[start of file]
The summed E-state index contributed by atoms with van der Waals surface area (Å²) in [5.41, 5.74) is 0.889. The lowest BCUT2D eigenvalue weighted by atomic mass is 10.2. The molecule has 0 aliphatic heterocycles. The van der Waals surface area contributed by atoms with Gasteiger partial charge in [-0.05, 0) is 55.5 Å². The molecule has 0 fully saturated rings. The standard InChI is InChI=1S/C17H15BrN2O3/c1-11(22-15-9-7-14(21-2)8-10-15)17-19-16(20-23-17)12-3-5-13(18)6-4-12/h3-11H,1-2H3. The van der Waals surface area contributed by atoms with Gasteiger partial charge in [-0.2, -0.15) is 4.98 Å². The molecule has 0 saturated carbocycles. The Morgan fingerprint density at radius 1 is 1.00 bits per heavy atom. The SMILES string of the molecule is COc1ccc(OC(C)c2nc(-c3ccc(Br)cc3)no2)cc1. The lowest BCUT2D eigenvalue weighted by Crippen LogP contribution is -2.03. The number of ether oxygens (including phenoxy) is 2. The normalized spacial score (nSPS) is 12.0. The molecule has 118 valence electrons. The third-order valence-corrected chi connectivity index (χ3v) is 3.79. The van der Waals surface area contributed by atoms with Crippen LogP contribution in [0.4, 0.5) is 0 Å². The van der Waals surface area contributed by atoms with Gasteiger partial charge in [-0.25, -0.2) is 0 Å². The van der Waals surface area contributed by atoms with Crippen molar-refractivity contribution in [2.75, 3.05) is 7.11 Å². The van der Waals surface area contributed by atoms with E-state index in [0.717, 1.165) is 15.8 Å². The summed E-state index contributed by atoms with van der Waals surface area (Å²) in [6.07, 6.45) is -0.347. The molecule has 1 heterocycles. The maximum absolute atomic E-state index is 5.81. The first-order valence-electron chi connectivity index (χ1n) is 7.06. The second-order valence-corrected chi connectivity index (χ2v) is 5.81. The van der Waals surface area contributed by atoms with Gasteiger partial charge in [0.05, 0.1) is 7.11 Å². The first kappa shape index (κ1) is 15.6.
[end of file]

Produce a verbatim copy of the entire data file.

The summed E-state index contributed by atoms with van der Waals surface area (Å²) in [5.41, 5.74) is 0.889. The lowest BCUT2D eigenvalue weighted by atomic mass is 10.2. The molecule has 0 aliphatic heterocycles. The van der Waals surface area contributed by atoms with Gasteiger partial charge in [-0.05, 0) is 55.5 Å². The molecule has 0 fully saturated rings. The standard InChI is InChI=1S/C17H15BrN2O3/c1-11(22-15-9-7-14(21-2)8-10-15)17-19-16(20-23-17)12-3-5-13(18)6-4-12/h3-11H,1-2H3. The van der Waals surface area contributed by atoms with Gasteiger partial charge in [-0.2, -0.15) is 4.98 Å². The molecule has 0 saturated carbocycles. The Morgan fingerprint density at radius 1 is 1.00 bits per heavy atom. The SMILES string of the molecule is COc1ccc(OC(C)c2nc(-c3ccc(Br)cc3)no2)cc1. The lowest BCUT2D eigenvalue weighted by Crippen LogP contribution is -2.03. The number of ether oxygens (including phenoxy) is 2. The normalized spacial score (nSPS) is 12.0. The molecule has 118 valence electrons. The third-order valence-corrected chi connectivity index (χ3v) is 3.79. The van der Waals surface area contributed by atoms with Crippen LogP contribution in [0.4, 0.5) is 0 Å². The van der Waals surface area contributed by atoms with Gasteiger partial charge in [-0.25, -0.2) is 0 Å². The van der Waals surface area contributed by atoms with Crippen molar-refractivity contribution in [2.75, 3.05) is 7.11 Å². The van der Waals surface area contributed by atoms with E-state index in [0.717, 1.165) is 15.8 Å². The summed E-state index contributed by atoms with van der Waals surface area (Å²) in [6.07, 6.45) is -0.347. The molecule has 1 heterocycles. The maximum absolute atomic E-state index is 5.81. The first-order valence-electron chi connectivity index (χ1n) is 7.06. The second-order valence-corrected chi connectivity index (χ2v) is 5.81. The van der Waals surface area contributed by atoms with Gasteiger partial charge in [0.05, 0.1) is 7.11 Å². The first kappa shape index (κ1) is 15.6.